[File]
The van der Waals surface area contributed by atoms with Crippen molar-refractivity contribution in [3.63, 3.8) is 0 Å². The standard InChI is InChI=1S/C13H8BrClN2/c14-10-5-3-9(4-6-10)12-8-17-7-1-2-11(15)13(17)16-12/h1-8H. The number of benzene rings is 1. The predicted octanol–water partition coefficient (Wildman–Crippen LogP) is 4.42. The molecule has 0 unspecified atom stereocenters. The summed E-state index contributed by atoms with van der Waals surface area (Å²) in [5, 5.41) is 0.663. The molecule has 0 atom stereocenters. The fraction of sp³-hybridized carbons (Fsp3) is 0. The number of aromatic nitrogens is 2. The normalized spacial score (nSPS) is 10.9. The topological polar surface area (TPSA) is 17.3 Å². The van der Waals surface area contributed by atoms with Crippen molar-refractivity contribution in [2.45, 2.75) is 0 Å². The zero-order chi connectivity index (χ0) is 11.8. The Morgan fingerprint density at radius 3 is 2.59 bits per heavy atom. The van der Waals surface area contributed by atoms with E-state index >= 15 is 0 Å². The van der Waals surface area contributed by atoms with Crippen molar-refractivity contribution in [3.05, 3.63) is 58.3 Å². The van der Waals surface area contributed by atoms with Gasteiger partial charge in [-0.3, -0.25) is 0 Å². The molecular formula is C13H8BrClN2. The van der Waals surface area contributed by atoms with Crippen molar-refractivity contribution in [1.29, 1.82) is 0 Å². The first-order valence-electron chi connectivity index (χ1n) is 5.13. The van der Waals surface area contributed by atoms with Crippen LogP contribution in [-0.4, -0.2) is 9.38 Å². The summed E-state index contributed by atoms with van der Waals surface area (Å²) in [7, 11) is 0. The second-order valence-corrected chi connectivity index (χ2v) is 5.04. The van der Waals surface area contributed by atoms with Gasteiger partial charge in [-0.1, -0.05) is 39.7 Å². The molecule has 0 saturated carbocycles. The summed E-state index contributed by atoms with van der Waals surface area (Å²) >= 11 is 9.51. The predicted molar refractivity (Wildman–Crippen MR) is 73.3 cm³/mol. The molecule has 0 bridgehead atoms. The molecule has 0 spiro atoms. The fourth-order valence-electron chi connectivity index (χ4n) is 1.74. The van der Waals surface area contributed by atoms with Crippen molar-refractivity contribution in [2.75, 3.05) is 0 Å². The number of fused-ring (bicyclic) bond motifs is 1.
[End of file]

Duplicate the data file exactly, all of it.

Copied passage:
The van der Waals surface area contributed by atoms with Crippen molar-refractivity contribution in [3.63, 3.8) is 0 Å². The standard InChI is InChI=1S/C13H8BrClN2/c14-10-5-3-9(4-6-10)12-8-17-7-1-2-11(15)13(17)16-12/h1-8H. The number of benzene rings is 1. The predicted octanol–water partition coefficient (Wildman–Crippen LogP) is 4.42. The molecule has 0 unspecified atom stereocenters. The summed E-state index contributed by atoms with van der Waals surface area (Å²) in [5, 5.41) is 0.663. The molecule has 0 atom stereocenters. The fraction of sp³-hybridized carbons (Fsp3) is 0. The number of aromatic nitrogens is 2. The normalized spacial score (nSPS) is 10.9. The topological polar surface area (TPSA) is 17.3 Å². The van der Waals surface area contributed by atoms with Crippen molar-refractivity contribution in [2.45, 2.75) is 0 Å². The zero-order chi connectivity index (χ0) is 11.8. The Morgan fingerprint density at radius 3 is 2.59 bits per heavy atom. The van der Waals surface area contributed by atoms with E-state index >= 15 is 0 Å². The van der Waals surface area contributed by atoms with Crippen molar-refractivity contribution in [3.05, 3.63) is 58.3 Å². The van der Waals surface area contributed by atoms with Gasteiger partial charge in [-0.3, -0.25) is 0 Å². The molecular formula is C13H8BrClN2. The van der Waals surface area contributed by atoms with Crippen molar-refractivity contribution in [1.29, 1.82) is 0 Å². The first-order valence-electron chi connectivity index (χ1n) is 5.13. The van der Waals surface area contributed by atoms with Crippen LogP contribution in [-0.4, -0.2) is 9.38 Å². The summed E-state index contributed by atoms with van der Waals surface area (Å²) in [7, 11) is 0. The second-order valence-corrected chi connectivity index (χ2v) is 5.04. The van der Waals surface area contributed by atoms with Gasteiger partial charge in [-0.1, -0.05) is 39.7 Å². The molecule has 0 saturated carbocycles. The summed E-state index contributed by atoms with van der Waals surface area (Å²) >= 11 is 9.51. The predicted molar refractivity (Wildman–Crippen MR) is 73.3 cm³/mol. The molecule has 0 bridgehead atoms. The molecule has 0 spiro atoms. The fourth-order valence-electron chi connectivity index (χ4n) is 1.74. The van der Waals surface area contributed by atoms with Crippen molar-refractivity contribution in [2.75, 3.05) is 0 Å². The number of fused-ring (bicyclic) bond motifs is 1.